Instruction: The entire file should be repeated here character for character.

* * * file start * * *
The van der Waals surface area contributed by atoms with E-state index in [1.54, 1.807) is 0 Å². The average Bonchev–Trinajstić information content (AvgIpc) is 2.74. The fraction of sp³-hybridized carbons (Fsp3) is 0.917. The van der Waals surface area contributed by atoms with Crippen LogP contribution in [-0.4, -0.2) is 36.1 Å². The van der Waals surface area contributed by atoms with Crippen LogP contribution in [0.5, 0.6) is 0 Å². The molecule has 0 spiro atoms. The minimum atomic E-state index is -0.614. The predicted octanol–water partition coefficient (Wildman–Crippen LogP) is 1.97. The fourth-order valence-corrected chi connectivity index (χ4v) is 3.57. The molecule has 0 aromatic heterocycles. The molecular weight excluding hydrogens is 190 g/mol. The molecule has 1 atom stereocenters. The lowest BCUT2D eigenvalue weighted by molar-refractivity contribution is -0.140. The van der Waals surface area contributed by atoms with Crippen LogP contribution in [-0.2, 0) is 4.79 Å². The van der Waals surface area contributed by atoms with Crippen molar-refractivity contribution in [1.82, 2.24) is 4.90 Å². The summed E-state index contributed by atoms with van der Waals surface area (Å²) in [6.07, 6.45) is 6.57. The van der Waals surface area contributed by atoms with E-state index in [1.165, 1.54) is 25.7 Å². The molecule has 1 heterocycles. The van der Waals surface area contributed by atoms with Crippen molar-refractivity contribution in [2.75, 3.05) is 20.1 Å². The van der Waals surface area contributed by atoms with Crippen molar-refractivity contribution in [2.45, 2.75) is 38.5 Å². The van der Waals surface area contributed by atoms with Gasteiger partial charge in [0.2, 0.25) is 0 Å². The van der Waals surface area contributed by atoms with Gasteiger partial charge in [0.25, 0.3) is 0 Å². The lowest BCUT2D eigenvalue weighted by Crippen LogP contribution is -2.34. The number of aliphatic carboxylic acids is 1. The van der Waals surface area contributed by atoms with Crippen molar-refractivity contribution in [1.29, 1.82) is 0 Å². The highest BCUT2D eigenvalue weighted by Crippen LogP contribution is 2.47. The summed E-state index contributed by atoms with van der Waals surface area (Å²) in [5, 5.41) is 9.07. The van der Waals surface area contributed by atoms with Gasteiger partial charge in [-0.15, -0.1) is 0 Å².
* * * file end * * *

The van der Waals surface area contributed by atoms with E-state index in [1.54, 1.807) is 0 Å². The average Bonchev–Trinajstić information content (AvgIpc) is 2.74. The fraction of sp³-hybridized carbons (Fsp3) is 0.917. The van der Waals surface area contributed by atoms with Crippen LogP contribution in [-0.4, -0.2) is 36.1 Å². The van der Waals surface area contributed by atoms with Crippen LogP contribution in [0.5, 0.6) is 0 Å². The molecule has 0 spiro atoms. The minimum atomic E-state index is -0.614. The predicted octanol–water partition coefficient (Wildman–Crippen LogP) is 1.97. The fourth-order valence-corrected chi connectivity index (χ4v) is 3.57. The molecule has 0 aromatic heterocycles. The molecular weight excluding hydrogens is 190 g/mol. The molecule has 1 atom stereocenters. The lowest BCUT2D eigenvalue weighted by molar-refractivity contribution is -0.140. The van der Waals surface area contributed by atoms with Crippen LogP contribution in [-0.2, 0) is 4.79 Å². The van der Waals surface area contributed by atoms with Crippen molar-refractivity contribution in [1.82, 2.24) is 4.90 Å². The summed E-state index contributed by atoms with van der Waals surface area (Å²) in [6.07, 6.45) is 6.57. The van der Waals surface area contributed by atoms with E-state index in [1.165, 1.54) is 25.7 Å². The molecule has 1 heterocycles. The van der Waals surface area contributed by atoms with Crippen molar-refractivity contribution in [2.75, 3.05) is 20.1 Å². The van der Waals surface area contributed by atoms with Crippen molar-refractivity contribution in [2.45, 2.75) is 38.5 Å². The van der Waals surface area contributed by atoms with Gasteiger partial charge in [0.2, 0.25) is 0 Å². The van der Waals surface area contributed by atoms with Gasteiger partial charge in [0.25, 0.3) is 0 Å². The lowest BCUT2D eigenvalue weighted by Crippen LogP contribution is -2.34. The number of aliphatic carboxylic acids is 1. The van der Waals surface area contributed by atoms with Crippen molar-refractivity contribution in [1.29, 1.82) is 0 Å². The highest BCUT2D eigenvalue weighted by Crippen LogP contribution is 2.47. The summed E-state index contributed by atoms with van der Waals surface area (Å²) in [5, 5.41) is 9.07. The van der Waals surface area contributed by atoms with Gasteiger partial charge in [-0.15, -0.1) is 0 Å².